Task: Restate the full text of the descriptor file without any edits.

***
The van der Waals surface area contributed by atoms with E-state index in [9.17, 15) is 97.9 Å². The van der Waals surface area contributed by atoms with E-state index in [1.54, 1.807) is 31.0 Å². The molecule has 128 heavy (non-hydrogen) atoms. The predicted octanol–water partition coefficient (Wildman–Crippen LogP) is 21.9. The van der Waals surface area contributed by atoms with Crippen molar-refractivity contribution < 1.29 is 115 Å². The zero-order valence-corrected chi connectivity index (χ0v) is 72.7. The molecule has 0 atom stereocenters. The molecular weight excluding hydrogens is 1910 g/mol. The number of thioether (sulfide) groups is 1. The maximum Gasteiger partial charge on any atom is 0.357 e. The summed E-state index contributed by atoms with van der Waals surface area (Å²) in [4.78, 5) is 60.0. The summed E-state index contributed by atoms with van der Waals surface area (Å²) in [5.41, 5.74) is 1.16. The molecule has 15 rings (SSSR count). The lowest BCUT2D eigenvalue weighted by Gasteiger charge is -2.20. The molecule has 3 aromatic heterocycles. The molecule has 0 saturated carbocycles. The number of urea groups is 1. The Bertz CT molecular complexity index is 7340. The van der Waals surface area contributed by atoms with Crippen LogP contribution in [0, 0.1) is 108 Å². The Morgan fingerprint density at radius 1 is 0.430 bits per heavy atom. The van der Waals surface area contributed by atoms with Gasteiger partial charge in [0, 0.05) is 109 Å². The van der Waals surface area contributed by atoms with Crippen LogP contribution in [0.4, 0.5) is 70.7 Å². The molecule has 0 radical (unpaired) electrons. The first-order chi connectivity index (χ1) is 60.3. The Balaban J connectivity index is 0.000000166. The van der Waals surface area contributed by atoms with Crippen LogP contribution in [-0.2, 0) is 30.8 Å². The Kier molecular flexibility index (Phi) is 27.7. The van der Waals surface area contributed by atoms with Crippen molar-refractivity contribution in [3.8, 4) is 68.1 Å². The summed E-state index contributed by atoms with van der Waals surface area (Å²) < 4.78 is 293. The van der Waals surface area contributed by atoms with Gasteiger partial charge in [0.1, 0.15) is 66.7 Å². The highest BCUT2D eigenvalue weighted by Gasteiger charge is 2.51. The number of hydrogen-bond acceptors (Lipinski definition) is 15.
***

The van der Waals surface area contributed by atoms with E-state index in [9.17, 15) is 97.9 Å². The van der Waals surface area contributed by atoms with E-state index in [1.54, 1.807) is 31.0 Å². The molecule has 128 heavy (non-hydrogen) atoms. The predicted octanol–water partition coefficient (Wildman–Crippen LogP) is 21.9. The van der Waals surface area contributed by atoms with Crippen molar-refractivity contribution < 1.29 is 115 Å². The zero-order valence-corrected chi connectivity index (χ0v) is 72.7. The molecule has 0 atom stereocenters. The molecular weight excluding hydrogens is 1910 g/mol. The number of thioether (sulfide) groups is 1. The maximum Gasteiger partial charge on any atom is 0.357 e. The summed E-state index contributed by atoms with van der Waals surface area (Å²) in [4.78, 5) is 60.0. The summed E-state index contributed by atoms with van der Waals surface area (Å²) in [5.41, 5.74) is 1.16. The molecule has 15 rings (SSSR count). The lowest BCUT2D eigenvalue weighted by Gasteiger charge is -2.20. The molecule has 3 aromatic heterocycles. The molecule has 0 saturated carbocycles. The number of urea groups is 1. The Bertz CT molecular complexity index is 7340. The van der Waals surface area contributed by atoms with Crippen LogP contribution in [0, 0.1) is 108 Å². The Morgan fingerprint density at radius 1 is 0.430 bits per heavy atom. The van der Waals surface area contributed by atoms with Gasteiger partial charge in [0, 0.05) is 109 Å². The van der Waals surface area contributed by atoms with Crippen LogP contribution in [0.4, 0.5) is 70.7 Å². The molecule has 0 radical (unpaired) electrons. The first-order chi connectivity index (χ1) is 60.3. The Balaban J connectivity index is 0.000000166. The van der Waals surface area contributed by atoms with Crippen LogP contribution in [-0.2, 0) is 30.8 Å². The Kier molecular flexibility index (Phi) is 27.7. The van der Waals surface area contributed by atoms with Crippen molar-refractivity contribution in [3.8, 4) is 68.1 Å². The summed E-state index contributed by atoms with van der Waals surface area (Å²) < 4.78 is 293. The van der Waals surface area contributed by atoms with Gasteiger partial charge in [0.1, 0.15) is 66.7 Å². The highest BCUT2D eigenvalue weighted by Gasteiger charge is 2.51. The number of hydrogen-bond acceptors (Lipinski definition) is 15.